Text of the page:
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The parents’ guide to secondary school: transition for SEN children

Secondary school children
Children with additional needs can find moving on to secondary school extra difficult. We suggest strategies to smooth the way.

Starting secondary school is a big step for every child, and for those with special educational needs or disabilities (SEND), it can be an even greater challenge. As a parent, you’ll want to make sure that the new school knows how to meet your child’s needs.

SEND: choosing a secondary school

Most children with SEND are educated in mainstream schools, but depending on the severity of your child’s needs, you may want to consider a special school.

Regardless of the type of school, by law, they have to have a special educational needs policy, which must be available for parents to look at. These policies, which apply to academies and free schools as well as maintained schools, set out the school’s approach to SEND, and reading them through is a good place to start when you’re choosing a school.

When you’re working whether a particular school is the right place for your child, it’s worth considering:

  • Whether it has experience of children with similar needs.
  • How you as a parent, the special educational needs co-ordinator (SENCO), teaching and support staff will communicate about your child.
  • How your child will be supported in class.
  • How you’ll be involved in their learning and development.

It’s a good idea to talk to parents of children with SEND who already attend the school. Most schools will also be happy to arrange a meeting with the SENCO before you apply for a place, so you can discuss your child’s needs and how the school would meet them.

If your child has an Education, Health and Care Plan (EHCP) or its precursor, a statement of special educational needs, you can name the school that you would like them to go to, and it has a duty to offer them a place. If not, you’ll need to apply through the usual route.

What the primary school should do

A successful transition from primary to secondary school involves both schools working together. It’s important that your child’s primary school shares as much information as possible with their new school. This will help the secondary school plan how it’ll meet your child’s needs.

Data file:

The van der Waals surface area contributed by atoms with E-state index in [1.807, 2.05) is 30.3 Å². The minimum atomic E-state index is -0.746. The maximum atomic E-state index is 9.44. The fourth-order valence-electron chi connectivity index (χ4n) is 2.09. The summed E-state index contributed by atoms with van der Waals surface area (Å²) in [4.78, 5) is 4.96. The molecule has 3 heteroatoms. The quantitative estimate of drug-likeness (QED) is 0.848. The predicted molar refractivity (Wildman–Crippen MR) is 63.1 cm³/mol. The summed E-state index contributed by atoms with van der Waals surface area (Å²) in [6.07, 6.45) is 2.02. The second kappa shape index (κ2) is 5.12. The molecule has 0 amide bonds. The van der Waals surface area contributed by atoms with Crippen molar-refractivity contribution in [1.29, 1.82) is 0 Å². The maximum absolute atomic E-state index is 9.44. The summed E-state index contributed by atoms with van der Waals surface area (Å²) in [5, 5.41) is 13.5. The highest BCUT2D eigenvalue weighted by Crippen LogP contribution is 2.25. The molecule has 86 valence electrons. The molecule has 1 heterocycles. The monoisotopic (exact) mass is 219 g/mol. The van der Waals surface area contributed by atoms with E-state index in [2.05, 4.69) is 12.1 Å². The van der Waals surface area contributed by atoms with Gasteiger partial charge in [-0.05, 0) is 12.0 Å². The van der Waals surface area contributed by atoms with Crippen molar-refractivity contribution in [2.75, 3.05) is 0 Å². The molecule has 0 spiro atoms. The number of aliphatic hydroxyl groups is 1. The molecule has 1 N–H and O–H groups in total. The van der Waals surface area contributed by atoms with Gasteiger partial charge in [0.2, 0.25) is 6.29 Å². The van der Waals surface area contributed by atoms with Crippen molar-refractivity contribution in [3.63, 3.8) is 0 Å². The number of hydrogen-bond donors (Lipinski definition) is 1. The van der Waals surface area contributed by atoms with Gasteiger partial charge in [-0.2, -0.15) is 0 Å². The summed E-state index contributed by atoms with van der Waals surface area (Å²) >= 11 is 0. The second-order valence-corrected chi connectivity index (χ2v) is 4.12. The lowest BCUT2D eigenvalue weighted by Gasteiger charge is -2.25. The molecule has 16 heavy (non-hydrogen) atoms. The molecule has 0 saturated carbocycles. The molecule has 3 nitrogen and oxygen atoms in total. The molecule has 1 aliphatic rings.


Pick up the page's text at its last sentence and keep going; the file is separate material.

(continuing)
It’s helpful if your child’s primary school compiles a profile of your child which can be passed on to the secondary school. This could include details of:

  • Your child’s particular difficulties, such as with mobility, communication, concentration, etc.
  • The special measures that support their learning, like extra time for tasks, one-to-one support, visual timetables, handwriting aids.
  • Strategies that help them cope with school life, such as movement breaks, time out, or a buddy system in the playground. 

‘Our primary school SENCO met with the secondary school SENCO and came up with a “passport” detailing Edward’s difficulties, that was then distributed to his new teachers,’ says Louise Mills, mum to Edward, Year 8, who has Asperger’s. 'High functioning children often fall under the radar, so we did have to nag a little to get heard.'

What the secondary school can do

To help your child settle into secondary school, the school should make sure they are proactive in planning for their admission, rather than waiting to see what their needs are after they start. They should:

  • Consider how they can make the school accessible to your child, for example by timetabling classes on the ground floor if they have mobility problems.
  • Inform themselves about your child’s needs by reading their EHCP or statement, and any materials supplied by you, their current school, or other professionals involved in their care.
  • Meet with you and your child to get to know them better and discuss their needs and how they can be catered for.
  • Prepare all of the staff who will be involved with your child so they understand their needs and can make them feel welcome and included.
  • Observe your child on induction days to see how they cope with the new environment and teaching practices.